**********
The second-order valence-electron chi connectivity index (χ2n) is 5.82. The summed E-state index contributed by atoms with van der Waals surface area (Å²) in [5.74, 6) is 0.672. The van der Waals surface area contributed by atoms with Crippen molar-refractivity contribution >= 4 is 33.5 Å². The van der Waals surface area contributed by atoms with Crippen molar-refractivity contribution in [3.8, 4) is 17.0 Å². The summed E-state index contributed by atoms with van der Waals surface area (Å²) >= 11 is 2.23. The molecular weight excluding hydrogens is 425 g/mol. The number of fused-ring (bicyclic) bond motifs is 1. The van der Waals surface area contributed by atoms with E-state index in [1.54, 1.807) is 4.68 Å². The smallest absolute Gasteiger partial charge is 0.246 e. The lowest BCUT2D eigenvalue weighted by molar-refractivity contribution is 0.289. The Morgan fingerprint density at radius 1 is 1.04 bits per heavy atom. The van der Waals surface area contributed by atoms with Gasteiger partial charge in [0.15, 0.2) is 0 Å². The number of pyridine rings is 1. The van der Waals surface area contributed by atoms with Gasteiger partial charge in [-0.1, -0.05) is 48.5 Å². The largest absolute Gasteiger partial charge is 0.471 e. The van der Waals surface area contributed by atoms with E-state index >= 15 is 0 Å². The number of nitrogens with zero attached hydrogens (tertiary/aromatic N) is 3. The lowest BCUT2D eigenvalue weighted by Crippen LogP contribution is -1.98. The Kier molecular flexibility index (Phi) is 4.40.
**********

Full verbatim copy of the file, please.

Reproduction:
The second-order valence-electron chi connectivity index (χ2n) is 5.82. The summed E-state index contributed by atoms with van der Waals surface area (Å²) in [5.74, 6) is 0.672. The van der Waals surface area contributed by atoms with Crippen molar-refractivity contribution >= 4 is 33.5 Å². The van der Waals surface area contributed by atoms with Crippen molar-refractivity contribution in [3.8, 4) is 17.0 Å². The summed E-state index contributed by atoms with van der Waals surface area (Å²) >= 11 is 2.23. The molecular weight excluding hydrogens is 425 g/mol. The number of fused-ring (bicyclic) bond motifs is 1. The van der Waals surface area contributed by atoms with E-state index in [1.54, 1.807) is 4.68 Å². The smallest absolute Gasteiger partial charge is 0.246 e. The lowest BCUT2D eigenvalue weighted by molar-refractivity contribution is 0.289. The Morgan fingerprint density at radius 1 is 1.04 bits per heavy atom. The van der Waals surface area contributed by atoms with Gasteiger partial charge in [0.15, 0.2) is 0 Å². The number of pyridine rings is 1. The van der Waals surface area contributed by atoms with Gasteiger partial charge in [-0.1, -0.05) is 48.5 Å². The largest absolute Gasteiger partial charge is 0.471 e. The van der Waals surface area contributed by atoms with E-state index >= 15 is 0 Å². The number of nitrogens with zero attached hydrogens (tertiary/aromatic N) is 3. The lowest BCUT2D eigenvalue weighted by Crippen LogP contribution is -1.98. The Kier molecular flexibility index (Phi) is 4.40.